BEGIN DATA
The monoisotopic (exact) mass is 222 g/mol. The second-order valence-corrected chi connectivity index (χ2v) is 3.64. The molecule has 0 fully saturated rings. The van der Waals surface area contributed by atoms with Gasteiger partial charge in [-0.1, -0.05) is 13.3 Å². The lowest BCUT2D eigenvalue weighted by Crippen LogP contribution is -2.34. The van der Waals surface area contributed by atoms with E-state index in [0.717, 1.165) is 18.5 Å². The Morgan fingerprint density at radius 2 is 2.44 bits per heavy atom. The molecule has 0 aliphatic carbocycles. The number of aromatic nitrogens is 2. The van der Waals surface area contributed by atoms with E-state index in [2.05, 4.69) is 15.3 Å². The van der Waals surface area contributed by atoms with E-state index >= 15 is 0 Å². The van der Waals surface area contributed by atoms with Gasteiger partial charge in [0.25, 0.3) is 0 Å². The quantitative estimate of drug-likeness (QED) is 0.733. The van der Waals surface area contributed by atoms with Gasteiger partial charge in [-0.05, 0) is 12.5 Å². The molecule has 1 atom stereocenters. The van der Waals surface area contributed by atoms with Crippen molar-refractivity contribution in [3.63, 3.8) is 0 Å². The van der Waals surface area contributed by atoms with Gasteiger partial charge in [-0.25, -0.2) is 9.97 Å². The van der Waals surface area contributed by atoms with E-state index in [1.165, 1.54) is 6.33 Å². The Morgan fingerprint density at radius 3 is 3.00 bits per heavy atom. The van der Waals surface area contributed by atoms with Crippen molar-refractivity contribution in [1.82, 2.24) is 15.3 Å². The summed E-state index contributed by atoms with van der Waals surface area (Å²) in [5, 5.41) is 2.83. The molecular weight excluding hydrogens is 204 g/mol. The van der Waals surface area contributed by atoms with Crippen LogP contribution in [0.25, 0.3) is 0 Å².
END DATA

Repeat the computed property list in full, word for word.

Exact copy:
The monoisotopic (exact) mass is 222 g/mol. The second-order valence-corrected chi connectivity index (χ2v) is 3.64. The molecule has 0 fully saturated rings. The van der Waals surface area contributed by atoms with Gasteiger partial charge in [-0.1, -0.05) is 13.3 Å². The lowest BCUT2D eigenvalue weighted by Crippen LogP contribution is -2.34. The van der Waals surface area contributed by atoms with E-state index in [0.717, 1.165) is 18.5 Å². The Morgan fingerprint density at radius 2 is 2.44 bits per heavy atom. The molecule has 0 aliphatic carbocycles. The number of aromatic nitrogens is 2. The van der Waals surface area contributed by atoms with E-state index in [2.05, 4.69) is 15.3 Å². The van der Waals surface area contributed by atoms with E-state index >= 15 is 0 Å². The van der Waals surface area contributed by atoms with Gasteiger partial charge in [0.25, 0.3) is 0 Å². The quantitative estimate of drug-likeness (QED) is 0.733. The van der Waals surface area contributed by atoms with Gasteiger partial charge in [-0.05, 0) is 12.5 Å². The molecule has 1 atom stereocenters. The van der Waals surface area contributed by atoms with Crippen molar-refractivity contribution in [3.63, 3.8) is 0 Å². The van der Waals surface area contributed by atoms with Gasteiger partial charge in [-0.25, -0.2) is 9.97 Å². The van der Waals surface area contributed by atoms with E-state index in [1.165, 1.54) is 6.33 Å². The Morgan fingerprint density at radius 3 is 3.00 bits per heavy atom. The van der Waals surface area contributed by atoms with Crippen molar-refractivity contribution in [1.82, 2.24) is 15.3 Å². The summed E-state index contributed by atoms with van der Waals surface area (Å²) in [5, 5.41) is 2.83. The molecular weight excluding hydrogens is 204 g/mol. The van der Waals surface area contributed by atoms with Crippen LogP contribution in [0.25, 0.3) is 0 Å².